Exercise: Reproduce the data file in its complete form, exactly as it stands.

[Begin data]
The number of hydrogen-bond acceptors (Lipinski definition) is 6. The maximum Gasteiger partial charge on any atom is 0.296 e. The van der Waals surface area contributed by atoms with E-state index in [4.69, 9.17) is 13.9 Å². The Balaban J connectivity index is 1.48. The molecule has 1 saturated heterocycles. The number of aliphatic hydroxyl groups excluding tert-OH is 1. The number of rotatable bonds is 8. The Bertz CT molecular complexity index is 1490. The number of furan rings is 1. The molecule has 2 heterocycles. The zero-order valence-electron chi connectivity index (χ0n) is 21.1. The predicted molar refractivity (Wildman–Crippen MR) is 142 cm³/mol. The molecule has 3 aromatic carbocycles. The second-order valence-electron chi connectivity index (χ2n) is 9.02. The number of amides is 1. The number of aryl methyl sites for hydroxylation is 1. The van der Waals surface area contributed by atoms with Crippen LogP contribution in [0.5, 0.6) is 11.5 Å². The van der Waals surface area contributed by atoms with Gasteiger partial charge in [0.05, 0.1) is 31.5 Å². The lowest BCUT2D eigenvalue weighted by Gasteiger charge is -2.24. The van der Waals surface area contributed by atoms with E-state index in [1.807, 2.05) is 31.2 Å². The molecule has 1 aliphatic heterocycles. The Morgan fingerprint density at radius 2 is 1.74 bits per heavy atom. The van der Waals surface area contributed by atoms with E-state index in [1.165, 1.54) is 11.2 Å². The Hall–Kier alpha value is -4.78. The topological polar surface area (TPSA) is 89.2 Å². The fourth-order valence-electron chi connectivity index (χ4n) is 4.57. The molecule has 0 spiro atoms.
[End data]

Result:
The number of hydrogen-bond acceptors (Lipinski definition) is 6. The maximum Gasteiger partial charge on any atom is 0.296 e. The van der Waals surface area contributed by atoms with E-state index in [4.69, 9.17) is 13.9 Å². The Balaban J connectivity index is 1.48. The molecule has 1 saturated heterocycles. The number of aliphatic hydroxyl groups excluding tert-OH is 1. The number of rotatable bonds is 8. The Bertz CT molecular complexity index is 1490. The number of furan rings is 1. The molecule has 2 heterocycles. The zero-order valence-electron chi connectivity index (χ0n) is 21.1. The predicted molar refractivity (Wildman–Crippen MR) is 142 cm³/mol. The molecule has 3 aromatic carbocycles. The second-order valence-electron chi connectivity index (χ2n) is 9.02. The number of amides is 1. The number of aryl methyl sites for hydroxylation is 1. The van der Waals surface area contributed by atoms with Crippen LogP contribution in [0.5, 0.6) is 11.5 Å². The van der Waals surface area contributed by atoms with Gasteiger partial charge in [0.05, 0.1) is 31.5 Å². The lowest BCUT2D eigenvalue weighted by Gasteiger charge is -2.24. The van der Waals surface area contributed by atoms with E-state index in [1.807, 2.05) is 31.2 Å². The molecule has 1 aliphatic heterocycles. The Morgan fingerprint density at radius 2 is 1.74 bits per heavy atom. The van der Waals surface area contributed by atoms with E-state index in [1.165, 1.54) is 11.2 Å². The Hall–Kier alpha value is -4.78. The topological polar surface area (TPSA) is 89.2 Å². The fourth-order valence-electron chi connectivity index (χ4n) is 4.57. The molecule has 0 spiro atoms.